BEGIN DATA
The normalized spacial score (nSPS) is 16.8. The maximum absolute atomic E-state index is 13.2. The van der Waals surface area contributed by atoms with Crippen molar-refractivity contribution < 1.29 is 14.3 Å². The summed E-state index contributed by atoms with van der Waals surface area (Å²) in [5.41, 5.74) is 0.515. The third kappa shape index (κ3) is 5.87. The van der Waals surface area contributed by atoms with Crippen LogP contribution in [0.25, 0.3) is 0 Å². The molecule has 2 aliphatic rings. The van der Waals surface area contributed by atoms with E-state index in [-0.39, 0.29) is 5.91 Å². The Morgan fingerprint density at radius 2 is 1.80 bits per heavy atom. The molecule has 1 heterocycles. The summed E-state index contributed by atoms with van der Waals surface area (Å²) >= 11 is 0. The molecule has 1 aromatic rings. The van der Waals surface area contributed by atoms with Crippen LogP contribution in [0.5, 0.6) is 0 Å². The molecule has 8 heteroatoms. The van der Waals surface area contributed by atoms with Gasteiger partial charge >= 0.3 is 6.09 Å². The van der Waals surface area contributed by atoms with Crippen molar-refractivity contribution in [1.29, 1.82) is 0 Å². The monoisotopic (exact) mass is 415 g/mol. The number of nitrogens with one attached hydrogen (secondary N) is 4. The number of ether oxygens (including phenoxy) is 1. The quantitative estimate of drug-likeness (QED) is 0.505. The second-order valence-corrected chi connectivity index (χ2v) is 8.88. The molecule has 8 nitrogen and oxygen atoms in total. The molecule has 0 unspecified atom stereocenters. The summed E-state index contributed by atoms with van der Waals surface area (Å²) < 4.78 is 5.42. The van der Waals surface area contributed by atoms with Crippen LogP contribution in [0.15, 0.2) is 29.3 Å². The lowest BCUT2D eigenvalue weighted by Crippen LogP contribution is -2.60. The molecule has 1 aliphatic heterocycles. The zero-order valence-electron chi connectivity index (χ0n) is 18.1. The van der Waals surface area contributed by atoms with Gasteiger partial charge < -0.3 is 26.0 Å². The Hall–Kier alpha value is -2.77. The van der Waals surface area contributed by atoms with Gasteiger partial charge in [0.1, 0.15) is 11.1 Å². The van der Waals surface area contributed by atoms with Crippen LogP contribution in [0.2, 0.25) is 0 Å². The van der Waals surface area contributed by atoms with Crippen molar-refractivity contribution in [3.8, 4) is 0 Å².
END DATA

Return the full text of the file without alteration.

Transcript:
The normalized spacial score (nSPS) is 16.8. The maximum absolute atomic E-state index is 13.2. The van der Waals surface area contributed by atoms with Crippen molar-refractivity contribution < 1.29 is 14.3 Å². The summed E-state index contributed by atoms with van der Waals surface area (Å²) in [5.41, 5.74) is 0.515. The third kappa shape index (κ3) is 5.87. The van der Waals surface area contributed by atoms with Crippen LogP contribution in [0.25, 0.3) is 0 Å². The molecule has 2 aliphatic rings. The van der Waals surface area contributed by atoms with E-state index in [-0.39, 0.29) is 5.91 Å². The Morgan fingerprint density at radius 2 is 1.80 bits per heavy atom. The molecule has 1 heterocycles. The summed E-state index contributed by atoms with van der Waals surface area (Å²) >= 11 is 0. The molecule has 1 aromatic rings. The van der Waals surface area contributed by atoms with Crippen LogP contribution in [0.5, 0.6) is 0 Å². The molecule has 8 heteroatoms. The van der Waals surface area contributed by atoms with Gasteiger partial charge >= 0.3 is 6.09 Å². The van der Waals surface area contributed by atoms with Crippen molar-refractivity contribution in [1.29, 1.82) is 0 Å². The monoisotopic (exact) mass is 415 g/mol. The number of nitrogens with one attached hydrogen (secondary N) is 4. The number of ether oxygens (including phenoxy) is 1. The quantitative estimate of drug-likeness (QED) is 0.505. The second-order valence-corrected chi connectivity index (χ2v) is 8.88. The molecule has 8 nitrogen and oxygen atoms in total. The molecule has 0 unspecified atom stereocenters. The summed E-state index contributed by atoms with van der Waals surface area (Å²) < 4.78 is 5.42. The van der Waals surface area contributed by atoms with Crippen LogP contribution in [0.15, 0.2) is 29.3 Å². The lowest BCUT2D eigenvalue weighted by Crippen LogP contribution is -2.60. The molecule has 1 aliphatic heterocycles. The zero-order valence-electron chi connectivity index (χ0n) is 18.1. The van der Waals surface area contributed by atoms with Gasteiger partial charge < -0.3 is 26.0 Å². The Hall–Kier alpha value is -2.77. The van der Waals surface area contributed by atoms with Gasteiger partial charge in [0.1, 0.15) is 11.1 Å². The van der Waals surface area contributed by atoms with Crippen LogP contribution in [0.2, 0.25) is 0 Å². The van der Waals surface area contributed by atoms with Crippen molar-refractivity contribution in [3.8, 4) is 0 Å².